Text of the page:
Guilty in Guatemala
The U.S. owes more than empty apologies in Central America.
By Noam Chomsky

The Dirty Wars, Abroad and At Home
Jeremy Scahill’s new film on drone warfare shows why we need to stop the war on whistleblowers.
By Trevor Timm

Aloha, Workers’ Rights!
Hawaii is poised to become the second state in the nation to protect the rights of domestic workers.
By Luke Brinker

Where Unions Went Wrong on ‘Right to Work’
Labor activists retool their tactics against the bosses.
By Rebecca Burns

Obama’s SEC Cop-Out
The new chair of the Securities and Exchange Commission is fresh off Wall Street.
By Joel Bleifuss

Mad Professors
The adjuncts are at the barricades.
By Rebecca Burns

Growing Up Under Goebbels
Nancy Kricorian’s novel shines light on a little-known Armenian-run resistance movement in Nazi France.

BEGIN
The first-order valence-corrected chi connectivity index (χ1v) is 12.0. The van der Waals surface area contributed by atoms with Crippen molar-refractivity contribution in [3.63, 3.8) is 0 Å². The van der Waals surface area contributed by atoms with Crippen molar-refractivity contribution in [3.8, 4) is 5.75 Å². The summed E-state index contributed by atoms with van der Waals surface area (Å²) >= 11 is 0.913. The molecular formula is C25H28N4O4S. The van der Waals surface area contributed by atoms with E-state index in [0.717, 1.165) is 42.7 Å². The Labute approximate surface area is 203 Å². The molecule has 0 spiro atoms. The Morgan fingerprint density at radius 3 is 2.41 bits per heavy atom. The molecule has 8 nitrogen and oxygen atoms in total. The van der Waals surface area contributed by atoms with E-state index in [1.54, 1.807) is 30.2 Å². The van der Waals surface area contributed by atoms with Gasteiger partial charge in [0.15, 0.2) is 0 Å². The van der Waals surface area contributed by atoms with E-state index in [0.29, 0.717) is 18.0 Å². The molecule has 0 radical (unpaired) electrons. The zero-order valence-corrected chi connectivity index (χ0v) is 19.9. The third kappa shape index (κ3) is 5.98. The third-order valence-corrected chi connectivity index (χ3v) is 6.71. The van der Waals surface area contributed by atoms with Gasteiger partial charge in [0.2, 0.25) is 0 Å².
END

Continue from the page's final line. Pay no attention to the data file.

By Eleanor J. Bader

Out of the Pen and Unrepentant
Environmentalist Tim DeChristopher on the future of climate activism.
By Rebecca Burns

How China Changed After Tiananmen Square
China remains as politically oppressive as ever, but there has been a sideways revolution.
By Andrew Lam


Rethinking American Exceptionalism
America is certainly exceptional, but that isn’t necessarily something to be proud of.
By David Sirota

Time for the Democrats to Go Nuclear
Harry Reid has nothing to lose by banning the filibuster of appointments.
By Leo Gerard


Chicago Demands Justice for Wal-Mart Workers
Roughly 100 supporters, union members and Wal-Mart employees gathered in downtown Chicago to demand the company change the treatment of its workers.
By Griffin Bur


Photojournalists Fight Replacement by iPhones
The Chicago Sun-Times laid off its entire photography department, and now wants to replace it with reporters trained in “iPhone photography basics.”
By Rebecca Burns